DALLAS (CBSDFW.COM) – A statue in Dallas of Confederate General Robert E. Lee is expected to be taken down soon, but it will not be happening on Friday.
The fate of the monument has been in limbo since Wednesday, when the Dallas City Council voted 13-1 to remove it. City workers and heavy equipment were in place, and a harness had been placed around the statue. But, just hours after the vote, a judge granted a member of the Sons of Confederate Veterans a restraining order that blocked the removal.
A judge on Thursday dismissed the restraining order of Sons of Confederate Veterans member Hiram Patterson, saying that he hadn’t proven that the removal of the monument violated free-speech rights or that the City of Dallas hadn’t provided due process for its removal.
With the okay to again remove the statue, Dallas police watched over it through the night. While everything was quiet as the Friday rush hour approached, crowds of people had stopped by the statue on Thursday to see it, take photographs and debate its removal. Onlookers then began to slowly trickle in again on Friday.
The Robert E. Lee statue was established at Lee Park 81 years ago and it will cost some $450,000 to take it down. Art conservator Michael Van Enter has been tasked with making sure that the process goes smoothly.
“Every piece of stone, every part of the statuary, is going to be saved and preserved. Nothing is going to be damaged. It’s going to be properly conserved until the task force decides what to do with it, where it’s going to be re-commissioned, either in a museum or a graveyard, wherever it’s going to go,” Van Enter said. “Somewhere that’s more secure.”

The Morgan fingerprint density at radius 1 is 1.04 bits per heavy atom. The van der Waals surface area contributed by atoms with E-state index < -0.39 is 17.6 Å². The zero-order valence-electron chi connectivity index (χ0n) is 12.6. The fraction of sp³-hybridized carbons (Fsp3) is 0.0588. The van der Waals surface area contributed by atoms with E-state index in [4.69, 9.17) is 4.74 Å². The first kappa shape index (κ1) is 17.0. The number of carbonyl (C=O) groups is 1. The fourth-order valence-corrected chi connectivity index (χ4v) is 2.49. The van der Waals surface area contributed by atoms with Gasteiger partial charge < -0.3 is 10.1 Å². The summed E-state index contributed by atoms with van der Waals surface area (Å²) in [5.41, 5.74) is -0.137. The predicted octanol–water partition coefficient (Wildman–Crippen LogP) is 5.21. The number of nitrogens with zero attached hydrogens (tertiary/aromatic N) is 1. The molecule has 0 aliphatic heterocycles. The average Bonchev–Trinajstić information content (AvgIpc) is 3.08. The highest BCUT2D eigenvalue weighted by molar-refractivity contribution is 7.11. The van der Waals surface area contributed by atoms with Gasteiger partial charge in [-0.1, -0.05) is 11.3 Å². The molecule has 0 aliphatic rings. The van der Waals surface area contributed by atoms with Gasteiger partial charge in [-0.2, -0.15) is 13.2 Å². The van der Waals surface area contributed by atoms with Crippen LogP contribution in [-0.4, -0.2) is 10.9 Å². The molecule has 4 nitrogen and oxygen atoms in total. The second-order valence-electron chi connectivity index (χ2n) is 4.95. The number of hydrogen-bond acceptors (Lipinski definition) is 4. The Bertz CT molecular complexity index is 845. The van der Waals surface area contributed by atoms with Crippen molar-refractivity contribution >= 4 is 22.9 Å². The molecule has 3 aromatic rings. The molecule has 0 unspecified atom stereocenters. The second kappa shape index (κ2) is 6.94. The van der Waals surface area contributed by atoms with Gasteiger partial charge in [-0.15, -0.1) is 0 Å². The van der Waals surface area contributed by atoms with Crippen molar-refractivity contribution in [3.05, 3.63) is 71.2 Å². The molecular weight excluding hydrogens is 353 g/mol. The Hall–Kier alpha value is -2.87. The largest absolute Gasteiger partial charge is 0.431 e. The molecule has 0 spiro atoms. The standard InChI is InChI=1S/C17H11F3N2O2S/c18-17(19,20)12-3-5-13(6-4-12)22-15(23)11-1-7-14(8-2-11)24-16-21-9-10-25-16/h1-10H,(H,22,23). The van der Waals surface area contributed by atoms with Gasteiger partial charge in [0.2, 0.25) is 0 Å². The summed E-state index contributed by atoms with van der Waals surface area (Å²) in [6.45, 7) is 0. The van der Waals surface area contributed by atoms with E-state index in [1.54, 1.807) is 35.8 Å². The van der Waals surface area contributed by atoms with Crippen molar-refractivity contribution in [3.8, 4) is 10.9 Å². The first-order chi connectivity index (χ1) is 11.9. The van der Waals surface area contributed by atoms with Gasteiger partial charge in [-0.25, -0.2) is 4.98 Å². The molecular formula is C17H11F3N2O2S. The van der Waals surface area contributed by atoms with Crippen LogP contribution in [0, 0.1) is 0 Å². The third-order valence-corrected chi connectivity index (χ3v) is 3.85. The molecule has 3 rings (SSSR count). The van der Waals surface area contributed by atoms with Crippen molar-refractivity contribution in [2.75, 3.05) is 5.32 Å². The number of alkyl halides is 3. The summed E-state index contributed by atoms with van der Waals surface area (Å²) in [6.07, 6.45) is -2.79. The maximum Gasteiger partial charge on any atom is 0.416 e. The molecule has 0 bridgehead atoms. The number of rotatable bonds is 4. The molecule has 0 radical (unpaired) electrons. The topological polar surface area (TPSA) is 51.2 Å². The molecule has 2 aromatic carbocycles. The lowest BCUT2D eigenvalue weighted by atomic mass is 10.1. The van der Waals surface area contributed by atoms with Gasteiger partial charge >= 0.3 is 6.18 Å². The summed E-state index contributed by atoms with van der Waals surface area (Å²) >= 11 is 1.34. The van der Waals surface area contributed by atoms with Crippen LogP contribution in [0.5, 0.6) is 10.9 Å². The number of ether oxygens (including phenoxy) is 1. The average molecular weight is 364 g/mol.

The removal of the Robert E. Lee statue may not be the end of the Confederate debate. The city is also looking at 16 street names that may be changing — including Lee Parkway.
There could also be calls to rename Lee Park, which members of the organization that cares for it are prepared to do. In a press statement earlier this week, the Lee Park & Arlington Hall Conservancy said, “There are established and lengthy protocols for park naming. We are hoping that process can be expedited and the council will simply return the park’s moniker to Oak Lawn Park, which was the original designation of the property when the park was established in the early 1900s.”
No timeframe for the removal of the Robert E. Lee statue has been given, but after the lifting of the restraining order, city officials said that they would be moving forward with its removal. However, as crews assessed the situation on Friday, they determined that the necessary equipment was not available, so the process would have to be delayed until a later date.